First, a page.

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The Real Presence Eucharistic Education and Adoration Association Home Page
The Real Presence Eucharistic Education and Adoration Association Home Page

Part Four:  

Lord, Teach Us To Pray

The Invocation: 

Our Father, Who Art in Heaven”

Table of Contents    

Convent of the Pater Noster We open the Lord’s Prayer by addressing God as Father. The Pater Noster is addressed to the Holy Trinity, Father, Son, and Holy Spirit. But we speak to Him as Father because God is our Father by every possible title.
  • He is our Father because He is our Creator, who brought us into existence out of nothing.

  • He is our Father because He is our Redeemer and therefore the source of our supernatural life.

  • He is our Father because we are His children by adoption, sharing already on earth in His own divine life by the grace He has given us.

  • He is our Father because by His Providence He cares for us and provides us with everything we need.

  • He is our Father because He has prepared for us a share in the inheritance that awaits us if we are faithful to the inspirations of His grace.

Christ made sure that from the opening invocation to the closing petition, we realized our solidarity with others. The collective words “we,” “our,” and “us” occur nine times in the Lord’s Prayer. This emphasizes the fact that the followers of Christ form a spiritual family, that we are members of the human race, and that when we pray we should recognize our kinship with others and other people’s need of our prayerful help.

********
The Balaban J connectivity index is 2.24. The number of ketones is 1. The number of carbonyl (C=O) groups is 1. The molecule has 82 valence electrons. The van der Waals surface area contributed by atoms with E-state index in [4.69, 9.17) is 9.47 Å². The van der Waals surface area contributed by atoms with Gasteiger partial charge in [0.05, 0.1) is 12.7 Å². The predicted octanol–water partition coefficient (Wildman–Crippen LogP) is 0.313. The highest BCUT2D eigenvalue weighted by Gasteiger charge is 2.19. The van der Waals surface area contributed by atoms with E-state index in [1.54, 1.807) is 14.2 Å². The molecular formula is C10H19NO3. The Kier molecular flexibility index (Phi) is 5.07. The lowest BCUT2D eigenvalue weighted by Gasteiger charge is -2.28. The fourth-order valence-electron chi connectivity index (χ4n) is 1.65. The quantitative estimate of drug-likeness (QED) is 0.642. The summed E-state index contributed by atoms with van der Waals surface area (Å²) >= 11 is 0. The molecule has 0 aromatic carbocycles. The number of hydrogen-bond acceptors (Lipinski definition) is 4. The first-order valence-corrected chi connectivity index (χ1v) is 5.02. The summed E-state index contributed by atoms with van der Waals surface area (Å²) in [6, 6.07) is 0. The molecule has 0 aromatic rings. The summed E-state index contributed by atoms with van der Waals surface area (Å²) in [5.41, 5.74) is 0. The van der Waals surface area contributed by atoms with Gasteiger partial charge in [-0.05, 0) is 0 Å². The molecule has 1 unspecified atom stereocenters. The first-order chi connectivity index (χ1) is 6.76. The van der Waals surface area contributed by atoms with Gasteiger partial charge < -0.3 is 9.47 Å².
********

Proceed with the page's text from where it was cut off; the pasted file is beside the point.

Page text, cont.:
Whenever Christ spoke to His heavenly Father, He always said “My Father.” There is only one natural Father of the Second Person of the Trinity. To bring this truth home, Christ also had no natural father of His human nature. But when Jesus taught us to pray, he told us to address God as our Father.

Saying to God, “who art in heaven”, does not mean that somehow He is not on earth. But He is in heaven as the Destiny to which He is calling us and for which we were made.

In a mysterious sense, heaven is wherever the experience of God’s presence is enjoyed. On earth we have a foretaste of heaven in the joy that God gives to those who serve Him, even while they carry their daily cross. In eternity this joy will be unalloyed and without sorrow or any trial.

The visible “heavens” of sky and sun, moon and stars are the biblical symbol for “heaven” as the home where God dwells and where Christ is preparing a place for us. The opening words of the Lord’s Prayer are, therefore, a reminder to raise our minds and hearts from the things below to those which are above. Everything on earth should be seen as a means to the end, or goal, which is our heavenly reward.

The Holy Trinity

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Pocket Catholic Catechism

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“The Convent of the Pater Noster was built over the site where Jesus taught His disciples the Lord’s Prayer. Catholic-Carmelite Cloistered Sisters Located on the Mount of Olives [in Jerusalem]. The walls are decorated with 111 ceramic tiles, each one inscribed with the Lord’s Prayer in a different language.” Used with permission from: Michael Olteanu, Executive Director, Christus Rex, Inc.
(Please Note: this website is referenced with the following restriction).

The picture “The Holy Trinity” at the bottom of the page is from the book Christian Symbols, drawn by Rudolf Koch (1876 – 1934) with the collaboration of Fritz Kredel (1900 – 1973) (trans. Kevin Ahern; San Francisco: Arion Press, 1996) courtesy of Felix Just, S.J., Ph.D.

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